The typical discourse on the South as object at least partly resembles colonial production, a nativist discourse dictated by essentially colonialist interests, but it is also more broadly constitutive of ideological differences along class lines.3 Just as the trivialized stereotypes of Southern Women intensify a polarization projected onto women in general (good/sexually innocent versus bad/sexually experienced), so the sharply polarized image of two social strata in the South intensifies—crudely—its dichotomous inversion: the wish, projected from the missing term, the middle class, to lampoon or to obliterate an awareness of genuine class difference.
In other words, the view of the South self-identified as the “national” or “American” view is basically a colonial romance, with the rest of the nation identified with the forces of light and the South with the forces of darkness. And this romance shares a salient characteristic of virtually all post-Romantic romance: in it, the polarization of social highs and lows in actuality metamorphoses into a polarization of psychological highs and lows as the source of conflict in the literary representations and other representations. Thus the haute bourgeois middle term is, of course, even more thoroughly obscured. The image of dark loci which map the terrain of the South in the popular imagination (and in the scholarly imagination) directly serves the ideology which produced it.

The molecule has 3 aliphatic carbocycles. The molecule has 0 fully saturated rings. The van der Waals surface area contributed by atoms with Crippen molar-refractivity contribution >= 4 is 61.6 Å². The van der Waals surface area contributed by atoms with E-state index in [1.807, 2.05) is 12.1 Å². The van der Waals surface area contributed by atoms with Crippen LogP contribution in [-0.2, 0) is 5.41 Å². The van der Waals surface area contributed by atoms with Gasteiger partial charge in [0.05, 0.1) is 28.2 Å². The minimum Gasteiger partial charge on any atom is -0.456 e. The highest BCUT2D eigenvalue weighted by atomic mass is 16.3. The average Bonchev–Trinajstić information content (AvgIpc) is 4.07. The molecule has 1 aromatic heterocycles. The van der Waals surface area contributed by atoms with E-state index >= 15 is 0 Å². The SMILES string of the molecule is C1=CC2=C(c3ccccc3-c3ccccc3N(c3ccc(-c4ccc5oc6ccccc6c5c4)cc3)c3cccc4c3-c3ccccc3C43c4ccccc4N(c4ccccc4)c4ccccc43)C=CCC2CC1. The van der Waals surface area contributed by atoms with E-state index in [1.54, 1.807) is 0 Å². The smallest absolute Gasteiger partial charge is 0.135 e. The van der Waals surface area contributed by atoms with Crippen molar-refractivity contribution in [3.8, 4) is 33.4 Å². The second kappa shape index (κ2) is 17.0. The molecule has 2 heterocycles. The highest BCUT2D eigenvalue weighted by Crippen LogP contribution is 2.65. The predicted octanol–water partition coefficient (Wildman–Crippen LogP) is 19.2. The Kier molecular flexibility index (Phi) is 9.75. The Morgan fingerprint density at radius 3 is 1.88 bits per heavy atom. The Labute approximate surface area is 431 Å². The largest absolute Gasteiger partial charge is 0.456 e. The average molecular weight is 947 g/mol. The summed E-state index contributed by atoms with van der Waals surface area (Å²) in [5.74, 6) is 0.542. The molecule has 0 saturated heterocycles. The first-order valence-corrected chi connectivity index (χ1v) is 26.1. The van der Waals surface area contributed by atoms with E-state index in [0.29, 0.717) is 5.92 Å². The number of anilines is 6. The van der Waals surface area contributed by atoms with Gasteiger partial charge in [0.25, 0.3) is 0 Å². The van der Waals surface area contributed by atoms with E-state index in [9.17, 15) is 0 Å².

Nowhere is the ideology-constitutive character of this image more apparent than in the literary mode known as “southern gothic.”4 In this essay on the southern gothic—a term in widespread use, but one which almost nobody attempts to scrutinize—I consider two famous short stories by William Faulkner and Flannery O'Connor and argue that the southern gothic is a literary technique which both enacts and conceals the dehumanization of response to the South, by representing it as a dehumanization of response in the South.5 Needless to say, imaginative literature has played only one part in the construction of the South as an ideological Other for the nation as a whole. “Serious” imaginative literature has played an even smaller part; but the staggering blatancy with which these two works pursue their part in the construction justifies their analysis in postmodern critical practice.